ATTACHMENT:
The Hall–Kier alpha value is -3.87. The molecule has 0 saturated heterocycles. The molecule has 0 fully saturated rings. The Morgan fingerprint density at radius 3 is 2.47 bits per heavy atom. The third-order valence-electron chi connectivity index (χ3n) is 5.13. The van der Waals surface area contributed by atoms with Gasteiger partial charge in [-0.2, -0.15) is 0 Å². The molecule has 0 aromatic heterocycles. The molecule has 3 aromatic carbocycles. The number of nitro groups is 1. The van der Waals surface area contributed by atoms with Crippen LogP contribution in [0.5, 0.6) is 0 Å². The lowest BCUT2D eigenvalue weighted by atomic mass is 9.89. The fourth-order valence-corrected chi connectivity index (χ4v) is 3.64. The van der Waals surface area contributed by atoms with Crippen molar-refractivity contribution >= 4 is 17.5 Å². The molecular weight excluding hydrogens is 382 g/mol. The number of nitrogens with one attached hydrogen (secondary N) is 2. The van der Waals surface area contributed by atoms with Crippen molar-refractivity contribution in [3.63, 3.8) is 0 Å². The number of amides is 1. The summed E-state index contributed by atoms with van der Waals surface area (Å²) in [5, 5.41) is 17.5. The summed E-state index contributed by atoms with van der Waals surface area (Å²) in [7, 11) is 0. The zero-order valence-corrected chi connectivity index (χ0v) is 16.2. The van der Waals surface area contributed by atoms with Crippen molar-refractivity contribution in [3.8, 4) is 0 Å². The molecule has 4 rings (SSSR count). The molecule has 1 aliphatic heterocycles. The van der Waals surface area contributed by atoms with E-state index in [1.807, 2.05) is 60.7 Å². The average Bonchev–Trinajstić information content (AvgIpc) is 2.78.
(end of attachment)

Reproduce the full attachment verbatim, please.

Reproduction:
The Hall–Kier alpha value is -3.87. The molecule has 0 saturated heterocycles. The molecule has 0 fully saturated rings. The Morgan fingerprint density at radius 3 is 2.47 bits per heavy atom. The third-order valence-electron chi connectivity index (χ3n) is 5.13. The van der Waals surface area contributed by atoms with Gasteiger partial charge in [-0.2, -0.15) is 0 Å². The molecule has 0 aromatic heterocycles. The molecule has 3 aromatic carbocycles. The number of nitro groups is 1. The van der Waals surface area contributed by atoms with Crippen LogP contribution in [0.5, 0.6) is 0 Å². The lowest BCUT2D eigenvalue weighted by atomic mass is 9.89. The fourth-order valence-corrected chi connectivity index (χ4v) is 3.64. The van der Waals surface area contributed by atoms with Crippen molar-refractivity contribution >= 4 is 17.5 Å². The molecular weight excluding hydrogens is 382 g/mol. The number of nitrogens with one attached hydrogen (secondary N) is 2. The van der Waals surface area contributed by atoms with Crippen molar-refractivity contribution in [3.63, 3.8) is 0 Å². The number of amides is 1. The summed E-state index contributed by atoms with van der Waals surface area (Å²) in [5, 5.41) is 17.5. The summed E-state index contributed by atoms with van der Waals surface area (Å²) in [7, 11) is 0. The zero-order valence-corrected chi connectivity index (χ0v) is 16.2. The van der Waals surface area contributed by atoms with Crippen molar-refractivity contribution in [3.8, 4) is 0 Å². The molecule has 4 rings (SSSR count). The molecule has 1 aliphatic heterocycles. The van der Waals surface area contributed by atoms with E-state index in [1.807, 2.05) is 60.7 Å². The average Bonchev–Trinajstić information content (AvgIpc) is 2.78.